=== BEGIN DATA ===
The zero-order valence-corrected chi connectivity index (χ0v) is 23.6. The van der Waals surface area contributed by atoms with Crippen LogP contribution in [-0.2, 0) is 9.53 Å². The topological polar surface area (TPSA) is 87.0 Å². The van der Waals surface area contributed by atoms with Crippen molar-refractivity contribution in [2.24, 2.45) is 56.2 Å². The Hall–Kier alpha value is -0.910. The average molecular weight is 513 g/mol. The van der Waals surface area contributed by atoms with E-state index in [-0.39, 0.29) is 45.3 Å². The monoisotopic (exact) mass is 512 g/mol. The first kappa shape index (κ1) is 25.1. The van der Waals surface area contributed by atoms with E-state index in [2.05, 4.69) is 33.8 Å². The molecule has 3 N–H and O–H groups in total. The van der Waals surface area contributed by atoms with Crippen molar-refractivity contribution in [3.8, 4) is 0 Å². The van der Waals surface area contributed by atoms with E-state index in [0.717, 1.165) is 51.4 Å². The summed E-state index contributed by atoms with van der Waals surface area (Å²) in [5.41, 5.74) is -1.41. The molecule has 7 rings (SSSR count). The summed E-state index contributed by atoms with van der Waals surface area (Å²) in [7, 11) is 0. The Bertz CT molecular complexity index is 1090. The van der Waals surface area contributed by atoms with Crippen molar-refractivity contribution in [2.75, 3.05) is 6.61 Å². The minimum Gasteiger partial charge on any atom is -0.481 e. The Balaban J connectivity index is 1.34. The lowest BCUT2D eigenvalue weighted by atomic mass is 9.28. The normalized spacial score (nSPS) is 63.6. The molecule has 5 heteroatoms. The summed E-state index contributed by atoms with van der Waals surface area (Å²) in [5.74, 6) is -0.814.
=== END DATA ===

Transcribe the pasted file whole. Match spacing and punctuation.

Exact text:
The zero-order valence-corrected chi connectivity index (χ0v) is 23.6. The van der Waals surface area contributed by atoms with Crippen LogP contribution in [-0.2, 0) is 9.53 Å². The topological polar surface area (TPSA) is 87.0 Å². The van der Waals surface area contributed by atoms with Crippen molar-refractivity contribution in [2.24, 2.45) is 56.2 Å². The Hall–Kier alpha value is -0.910. The average molecular weight is 513 g/mol. The van der Waals surface area contributed by atoms with E-state index in [-0.39, 0.29) is 45.3 Å². The monoisotopic (exact) mass is 512 g/mol. The first kappa shape index (κ1) is 25.1. The van der Waals surface area contributed by atoms with E-state index in [2.05, 4.69) is 33.8 Å². The molecule has 3 N–H and O–H groups in total. The van der Waals surface area contributed by atoms with Crippen molar-refractivity contribution in [3.8, 4) is 0 Å². The van der Waals surface area contributed by atoms with E-state index in [0.717, 1.165) is 51.4 Å². The summed E-state index contributed by atoms with van der Waals surface area (Å²) in [5.41, 5.74) is -1.41. The molecule has 7 rings (SSSR count). The summed E-state index contributed by atoms with van der Waals surface area (Å²) in [7, 11) is 0. The Bertz CT molecular complexity index is 1090. The van der Waals surface area contributed by atoms with Crippen molar-refractivity contribution in [2.75, 3.05) is 6.61 Å². The minimum Gasteiger partial charge on any atom is -0.481 e. The Balaban J connectivity index is 1.34. The lowest BCUT2D eigenvalue weighted by atomic mass is 9.28. The normalized spacial score (nSPS) is 63.6. The molecule has 5 heteroatoms. The summed E-state index contributed by atoms with van der Waals surface area (Å²) in [5.74, 6) is -0.814.